This concert is presented by

The Takács Quartet performs Haydn, Beethoven and Mendelssohn

Musée du Louvre : Henri Loyette, president director ; Monique Devaux, artistic director for concerts.

The concert is recorded by France Musique

J. Haydn, String Quartet in D major, Hob. III. 70

Joseph Haydn’s String Quartet opus 71 No. 2, also known in the Hoboken catalog as Hoboken III. 70, was composed in 1793. Its composition took place in Vienna between Haydn’s two London trips. Joseph Haydn clearly dedicated the Quartets of this opus to the London audience. The Quartet opus 71 No. 2 is built around four movements. The first movement is an Adagio – Allegro in D major which starts off as a very slow introduction (the Adagio is only four measures long), probably the only one written by Haydn. This introduction is then followed by an Allegro where we can hear a play between the octaves as it repeated by the four instruments starting from the lowest and ending with the highest-pitched instrument. The second movement is an Adagio cantabile in A major that is frequently modulated. The third movement is Menuetto (Allegro) which is considered to be the ancestor of Beethoven’s Scherzo of the Second Symphony. Finally the Quartet ends with a virtuoso Allegretto finale which takes the shape of a Lied. Its brilliance, vigorousness and its orchestral sonorities make this Quartet an unusual piece of Haydn’s work.

Beethoven, Quartet No. 16 in F major opus 135

Started in June 1826 and published in September 1827, the Quartet No. 16 in F major opus 135 is Beethoven’s last Quartet. He dedicated this work to Johann Wolfmeier, a wealthy businessman and patron. Written right after opus 131, the Quartet opus 135 was only performed after Beethoven’s death by the Schuppanzigh Quartet, the same quartet which performed all Beethoven’s late quartet compositions. Apart from a substitute finale for the 13th quartet, the opus 135 was Beethoven’s last work and within Beethoven’s last quartets, this piece stands out as the shortest and most classical by its structure. It is built around four movements. The first movement, an Allegretto, is a remarkable contrapuntal study without real melodic composition. With its atmosphere, the second movement, Vivace, has certainly borrowed some of the spirit of folkloric dances. Written after the others, the third movement, Lento assai, cantante e tranquillo, is a « soft hymn of rest and piece. » Finally the last movement, Grave ma non troppo tratto-Allegro, seems to call for a mysterious apocalypse. What is the « difficult resolution » that is spoken of? Should it be read as a spiritual testament or a prosaic anecdote? The depth and mystery surrounding Beethoven’s last Quartet makes it a disconcerting piece, one that is hard to address and whose full scope is difficult to comprehend.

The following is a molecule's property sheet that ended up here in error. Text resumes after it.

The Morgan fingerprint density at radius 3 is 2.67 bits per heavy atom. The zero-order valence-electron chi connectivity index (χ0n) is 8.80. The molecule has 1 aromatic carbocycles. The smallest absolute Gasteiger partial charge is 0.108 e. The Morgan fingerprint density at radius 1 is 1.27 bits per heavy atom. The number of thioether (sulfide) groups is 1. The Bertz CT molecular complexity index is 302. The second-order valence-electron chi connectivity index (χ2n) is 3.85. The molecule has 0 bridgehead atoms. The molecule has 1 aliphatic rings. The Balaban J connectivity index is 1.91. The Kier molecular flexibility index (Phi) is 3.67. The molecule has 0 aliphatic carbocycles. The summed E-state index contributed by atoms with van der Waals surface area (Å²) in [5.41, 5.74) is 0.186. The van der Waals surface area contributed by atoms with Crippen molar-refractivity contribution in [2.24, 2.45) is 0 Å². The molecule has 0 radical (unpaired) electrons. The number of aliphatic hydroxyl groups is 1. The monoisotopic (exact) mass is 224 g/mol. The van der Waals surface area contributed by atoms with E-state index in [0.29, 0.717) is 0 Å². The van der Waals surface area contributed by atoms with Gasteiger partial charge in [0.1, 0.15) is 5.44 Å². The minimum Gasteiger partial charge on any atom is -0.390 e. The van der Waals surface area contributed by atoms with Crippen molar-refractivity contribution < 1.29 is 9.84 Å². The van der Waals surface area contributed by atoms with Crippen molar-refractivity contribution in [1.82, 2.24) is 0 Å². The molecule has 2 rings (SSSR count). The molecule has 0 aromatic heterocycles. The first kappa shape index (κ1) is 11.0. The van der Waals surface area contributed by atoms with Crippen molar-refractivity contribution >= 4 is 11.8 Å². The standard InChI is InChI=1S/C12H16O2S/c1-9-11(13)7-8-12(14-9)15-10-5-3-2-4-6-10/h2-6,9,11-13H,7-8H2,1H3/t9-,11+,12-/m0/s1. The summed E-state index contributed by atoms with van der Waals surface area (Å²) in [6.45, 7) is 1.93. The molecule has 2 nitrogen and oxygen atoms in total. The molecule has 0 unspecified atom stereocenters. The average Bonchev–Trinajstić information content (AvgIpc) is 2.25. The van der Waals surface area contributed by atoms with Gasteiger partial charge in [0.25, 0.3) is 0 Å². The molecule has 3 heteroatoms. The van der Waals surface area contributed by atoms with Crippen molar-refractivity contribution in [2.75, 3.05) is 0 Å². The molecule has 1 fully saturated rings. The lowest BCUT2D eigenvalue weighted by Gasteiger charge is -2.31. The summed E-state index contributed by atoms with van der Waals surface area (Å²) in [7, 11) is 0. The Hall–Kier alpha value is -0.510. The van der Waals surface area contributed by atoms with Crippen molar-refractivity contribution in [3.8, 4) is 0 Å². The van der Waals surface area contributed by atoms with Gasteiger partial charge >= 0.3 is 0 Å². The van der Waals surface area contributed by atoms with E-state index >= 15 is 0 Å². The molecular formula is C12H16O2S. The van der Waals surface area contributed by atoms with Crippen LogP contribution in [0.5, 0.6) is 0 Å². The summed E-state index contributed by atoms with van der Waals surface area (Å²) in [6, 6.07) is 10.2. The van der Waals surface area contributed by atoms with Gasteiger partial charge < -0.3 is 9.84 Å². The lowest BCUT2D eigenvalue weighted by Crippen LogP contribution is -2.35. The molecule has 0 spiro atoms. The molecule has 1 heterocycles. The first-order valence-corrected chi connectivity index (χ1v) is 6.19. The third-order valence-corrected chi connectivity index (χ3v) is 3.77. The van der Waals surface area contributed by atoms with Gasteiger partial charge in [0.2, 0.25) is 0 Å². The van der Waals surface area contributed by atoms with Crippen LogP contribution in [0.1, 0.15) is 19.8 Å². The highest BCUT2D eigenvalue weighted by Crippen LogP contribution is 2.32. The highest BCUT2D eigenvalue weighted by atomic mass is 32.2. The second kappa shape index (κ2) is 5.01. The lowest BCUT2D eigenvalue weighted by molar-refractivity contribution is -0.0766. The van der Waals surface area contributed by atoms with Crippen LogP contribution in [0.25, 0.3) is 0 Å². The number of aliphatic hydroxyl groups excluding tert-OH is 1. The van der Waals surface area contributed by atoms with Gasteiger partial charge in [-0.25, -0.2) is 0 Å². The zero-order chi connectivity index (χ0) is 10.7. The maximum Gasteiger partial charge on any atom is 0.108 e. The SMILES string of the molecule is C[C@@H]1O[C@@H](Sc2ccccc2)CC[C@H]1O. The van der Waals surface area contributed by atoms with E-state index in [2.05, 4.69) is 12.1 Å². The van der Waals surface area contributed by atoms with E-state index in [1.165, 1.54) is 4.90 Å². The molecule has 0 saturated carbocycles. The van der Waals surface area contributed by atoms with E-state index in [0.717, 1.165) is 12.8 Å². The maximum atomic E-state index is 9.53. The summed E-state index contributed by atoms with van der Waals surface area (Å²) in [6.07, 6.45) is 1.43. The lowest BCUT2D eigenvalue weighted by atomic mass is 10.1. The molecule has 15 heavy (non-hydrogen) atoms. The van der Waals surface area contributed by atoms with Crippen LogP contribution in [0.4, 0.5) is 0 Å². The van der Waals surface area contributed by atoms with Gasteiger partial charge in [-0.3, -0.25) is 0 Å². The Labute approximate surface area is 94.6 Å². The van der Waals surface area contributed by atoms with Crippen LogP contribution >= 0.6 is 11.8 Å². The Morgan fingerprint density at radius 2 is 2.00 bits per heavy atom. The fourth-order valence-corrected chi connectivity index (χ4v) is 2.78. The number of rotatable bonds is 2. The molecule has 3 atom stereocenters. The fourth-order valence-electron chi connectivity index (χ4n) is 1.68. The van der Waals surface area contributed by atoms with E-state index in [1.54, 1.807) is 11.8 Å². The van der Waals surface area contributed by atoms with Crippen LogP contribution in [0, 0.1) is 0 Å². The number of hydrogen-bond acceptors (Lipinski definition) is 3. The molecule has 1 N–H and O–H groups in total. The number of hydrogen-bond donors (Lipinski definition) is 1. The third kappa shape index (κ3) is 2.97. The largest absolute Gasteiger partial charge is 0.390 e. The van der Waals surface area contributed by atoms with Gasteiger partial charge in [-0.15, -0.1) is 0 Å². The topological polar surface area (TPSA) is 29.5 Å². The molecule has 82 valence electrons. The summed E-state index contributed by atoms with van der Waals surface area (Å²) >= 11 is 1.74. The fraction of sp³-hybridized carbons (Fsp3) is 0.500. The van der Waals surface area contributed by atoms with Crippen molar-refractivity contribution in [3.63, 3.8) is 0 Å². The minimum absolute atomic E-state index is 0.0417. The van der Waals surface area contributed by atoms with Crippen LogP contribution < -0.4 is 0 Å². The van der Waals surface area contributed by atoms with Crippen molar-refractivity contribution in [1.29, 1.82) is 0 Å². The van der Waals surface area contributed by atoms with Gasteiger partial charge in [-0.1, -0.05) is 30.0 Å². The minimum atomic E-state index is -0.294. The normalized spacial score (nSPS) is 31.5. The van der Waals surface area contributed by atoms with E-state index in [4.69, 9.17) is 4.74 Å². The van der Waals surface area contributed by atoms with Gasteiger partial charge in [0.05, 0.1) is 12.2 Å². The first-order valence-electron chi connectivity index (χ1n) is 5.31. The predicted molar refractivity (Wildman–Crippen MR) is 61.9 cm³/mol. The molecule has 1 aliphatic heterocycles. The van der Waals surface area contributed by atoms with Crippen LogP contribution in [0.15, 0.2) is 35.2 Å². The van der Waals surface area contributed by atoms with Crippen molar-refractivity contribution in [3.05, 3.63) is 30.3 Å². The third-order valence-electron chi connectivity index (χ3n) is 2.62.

Mendelssohn, Quartet in A minor opus 13

In 1827, soon after Beethoven’s death, the eighteen year old Mendelssohn decided to compose his first great quartet. Aware of Beethoven’s tremendous legacy, he willingly imbued himself with Beethoven’s last quartets especially opus 132 that served as the model of his Quartet in A minor opus 13. The slow and serene introduction in A major of this first movement evidently recalls Beethoven. The second movement Adagio non lento is a Lied cantabile followed by a long fugato with a detailed chromatic composition. Despite the torment of this second movement, the piece ends softly with a rhythm carried by the first violin. The Intermezzo is without a doubt the most revolutionary element of this Quartet. The bold Presto finale brings a theatrical dimension to this quartet inspired yet again by Beethoven. Inventive and daring, Mendelssohn’s Quartet is an exalted homage paid to his predecessor.

© Auditorium du Louvre 2011

© Photo : Ellen Appel

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Broadcast date : May 18, 2011, 6 p.m.

Movie director : Christian Leblé

Location : Louvre Auditorium (Paris, France)
Recording date : 18/05/2011
Production date : 2011
Production : © Musée du Louvre / Museec